Switch to: References

Add citations

You must login to add citations.
  1. Moral Facts and Best Explanations.Brian Leiter - 2001 - Social Philosophy and Policy 18 (2):79.
    Do moral properties figure in the best explanatory account of the world? According to a popular realist argument, if they do, then they earn their ontological rights, for only properties that figure in the best explanation of experience are real properties. Although this realist strategy has been widely influential—not just in metaethics, but also in philosophy of mind and philosophy of science—no one has actually made the case that moral realism requires: namely, that moral facts really will figure in the (...)
    Direct download (6 more)  
     
    Export citation  
     
    Bookmark   13 citations  
  • Against the Russellian Open Future.Anders J. Schoubye & Brian Rabern - 2017 - Mind 126 (504): 1217–1237.
    Todd (2016) proposes an analysis of future-directed sentences, in particular sentences of the form 'will(φ)', that is based on the classic Russellian analysis of definite descriptions. Todd's analysis is supposed to vindicate the claim that the future is metaphysically open while retaining a simple Ockhamist semantics of future contingents and the principles of classical logic, i.e. bivalence and the law of excluded middle. Consequently, an open futurist can straightforwardly retain classical logic without appeal to supervaluations, determinacy operators, or any further (...)
    Direct download (6 more)  
     
    Export citation  
     
    Bookmark   3 citations  
  • Logical Reasons.Pascal Engel - 2005 - Philosophical Explorations 8 (1):21 – 38.
    Simon Blackburn has shown that there is an analogy between the problem of moral motivation in ethics (how can moral reasons move us?) and the problem of what we might call the power of logical reasons (how can logical reasons move us, what is the force of the 'logical must?'). In this paper, I explore further the parallel between the internalism problem in ethics and the problem of the power of logical reasons, and defend a version of psychologism about reasons, (...)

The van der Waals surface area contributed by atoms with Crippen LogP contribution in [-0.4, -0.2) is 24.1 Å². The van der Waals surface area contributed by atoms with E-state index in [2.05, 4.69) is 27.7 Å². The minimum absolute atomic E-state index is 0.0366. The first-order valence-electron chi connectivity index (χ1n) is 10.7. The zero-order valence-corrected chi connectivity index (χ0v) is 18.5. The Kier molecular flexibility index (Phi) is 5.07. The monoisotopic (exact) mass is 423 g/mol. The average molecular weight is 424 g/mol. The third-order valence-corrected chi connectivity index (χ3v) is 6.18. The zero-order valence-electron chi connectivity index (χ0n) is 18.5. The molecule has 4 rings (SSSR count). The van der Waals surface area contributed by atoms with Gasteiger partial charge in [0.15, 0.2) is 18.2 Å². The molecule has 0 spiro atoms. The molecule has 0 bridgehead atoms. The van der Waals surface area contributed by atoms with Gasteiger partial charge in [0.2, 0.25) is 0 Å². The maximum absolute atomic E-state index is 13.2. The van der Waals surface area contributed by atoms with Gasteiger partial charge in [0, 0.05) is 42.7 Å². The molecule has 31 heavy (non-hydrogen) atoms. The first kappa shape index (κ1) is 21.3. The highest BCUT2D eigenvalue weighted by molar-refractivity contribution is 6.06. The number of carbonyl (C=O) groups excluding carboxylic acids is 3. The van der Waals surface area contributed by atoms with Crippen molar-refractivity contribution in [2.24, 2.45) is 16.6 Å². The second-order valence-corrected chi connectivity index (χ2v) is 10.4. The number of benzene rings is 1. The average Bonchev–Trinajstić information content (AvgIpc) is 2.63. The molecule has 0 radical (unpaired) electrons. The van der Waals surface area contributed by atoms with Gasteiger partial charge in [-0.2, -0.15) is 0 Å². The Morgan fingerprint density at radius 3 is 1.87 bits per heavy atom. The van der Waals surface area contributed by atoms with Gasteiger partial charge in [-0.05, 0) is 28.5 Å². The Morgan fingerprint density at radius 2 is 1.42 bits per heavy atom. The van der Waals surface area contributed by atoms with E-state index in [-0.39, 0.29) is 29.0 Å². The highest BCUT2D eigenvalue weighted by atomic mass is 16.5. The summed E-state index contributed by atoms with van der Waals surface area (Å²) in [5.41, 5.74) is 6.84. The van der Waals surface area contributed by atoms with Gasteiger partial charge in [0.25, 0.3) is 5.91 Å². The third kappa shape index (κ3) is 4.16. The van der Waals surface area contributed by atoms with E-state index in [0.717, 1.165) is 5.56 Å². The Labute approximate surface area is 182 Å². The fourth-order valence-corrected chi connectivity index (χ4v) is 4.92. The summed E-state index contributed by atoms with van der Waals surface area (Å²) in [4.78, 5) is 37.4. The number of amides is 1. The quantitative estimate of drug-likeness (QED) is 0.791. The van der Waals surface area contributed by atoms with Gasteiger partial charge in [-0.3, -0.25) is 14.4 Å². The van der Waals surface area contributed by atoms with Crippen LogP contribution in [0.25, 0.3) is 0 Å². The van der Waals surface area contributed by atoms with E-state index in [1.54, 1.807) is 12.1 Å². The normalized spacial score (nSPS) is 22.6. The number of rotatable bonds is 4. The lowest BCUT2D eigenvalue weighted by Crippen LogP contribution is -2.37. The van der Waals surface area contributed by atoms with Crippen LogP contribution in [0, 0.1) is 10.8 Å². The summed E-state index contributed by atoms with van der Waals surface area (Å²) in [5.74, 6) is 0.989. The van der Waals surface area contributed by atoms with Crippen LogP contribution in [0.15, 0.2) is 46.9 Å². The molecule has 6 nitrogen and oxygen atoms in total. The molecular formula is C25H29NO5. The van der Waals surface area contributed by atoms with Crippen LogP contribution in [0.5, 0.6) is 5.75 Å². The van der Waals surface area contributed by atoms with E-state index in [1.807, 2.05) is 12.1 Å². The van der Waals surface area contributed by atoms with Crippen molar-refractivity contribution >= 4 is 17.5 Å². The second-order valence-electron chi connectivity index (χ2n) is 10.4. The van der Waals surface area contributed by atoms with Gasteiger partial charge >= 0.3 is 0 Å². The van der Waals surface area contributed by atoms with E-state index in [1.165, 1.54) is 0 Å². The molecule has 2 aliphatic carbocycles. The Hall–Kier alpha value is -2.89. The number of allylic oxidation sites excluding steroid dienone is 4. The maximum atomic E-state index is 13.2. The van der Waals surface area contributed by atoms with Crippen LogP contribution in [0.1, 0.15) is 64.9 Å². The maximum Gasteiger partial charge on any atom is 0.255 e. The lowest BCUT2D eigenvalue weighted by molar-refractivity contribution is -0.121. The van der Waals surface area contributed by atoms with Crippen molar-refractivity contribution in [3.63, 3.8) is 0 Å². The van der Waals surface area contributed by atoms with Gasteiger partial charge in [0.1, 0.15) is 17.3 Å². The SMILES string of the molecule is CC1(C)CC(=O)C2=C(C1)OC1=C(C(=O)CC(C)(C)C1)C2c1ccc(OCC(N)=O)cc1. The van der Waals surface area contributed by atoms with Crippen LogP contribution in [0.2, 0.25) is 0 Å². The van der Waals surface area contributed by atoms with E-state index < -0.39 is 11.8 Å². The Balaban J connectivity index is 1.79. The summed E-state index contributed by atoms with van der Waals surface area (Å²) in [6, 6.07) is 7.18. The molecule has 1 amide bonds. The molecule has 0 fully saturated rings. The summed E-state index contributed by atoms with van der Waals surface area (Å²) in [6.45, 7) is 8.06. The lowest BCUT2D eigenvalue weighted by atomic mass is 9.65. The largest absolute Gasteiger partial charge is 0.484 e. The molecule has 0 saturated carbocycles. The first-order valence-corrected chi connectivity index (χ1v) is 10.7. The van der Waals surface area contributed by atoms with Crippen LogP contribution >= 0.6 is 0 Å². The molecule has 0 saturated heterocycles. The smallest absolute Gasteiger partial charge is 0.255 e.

Direct download (5 more)  
     
    Export citation  
     
    Bookmark   4 citations  
  • On the Relationship Between Science and Ethics.Massimo Pigliucci - 2003 - Zygon 38 (4):871-894.
    The relationship between ethics and science has been discussed within the framework of continuity versus discontinuity theories, each of which can take several forms. Continuity theorists claim that ethics is a science or at least that it has deep similarities with the modus operandi of science. Discontinuity theorists reject such equivalency, while at the same time many of them claim that ethics does deal with objective truths and universalizable statements, just not in the same sense as science does. I propose (...)
    Direct download (5 more)  
     
    Export citation  
     
    Bookmark   3 citations  
  • Non-Cognitivist Pragmatics and Stevenson's 'Do so as Well'.Michael Ridge - 2003 - Canadian Journal of Philosophy 33 (4):563 - 574.
  • The Emotion of Shame and the Virtue of Righteousness in Mencius.Bryan W. Van Norden - 2002 - Dao: A Journal of Comparative Philosophy 2 (1):45-77.
    Direct download (2 more)  
     
    Export citation  
     
    Bookmark   2 citations  
  • Lockean and Logical Truth Conditions.J. Dreier - 2004 - Analysis 64 (1):84-91.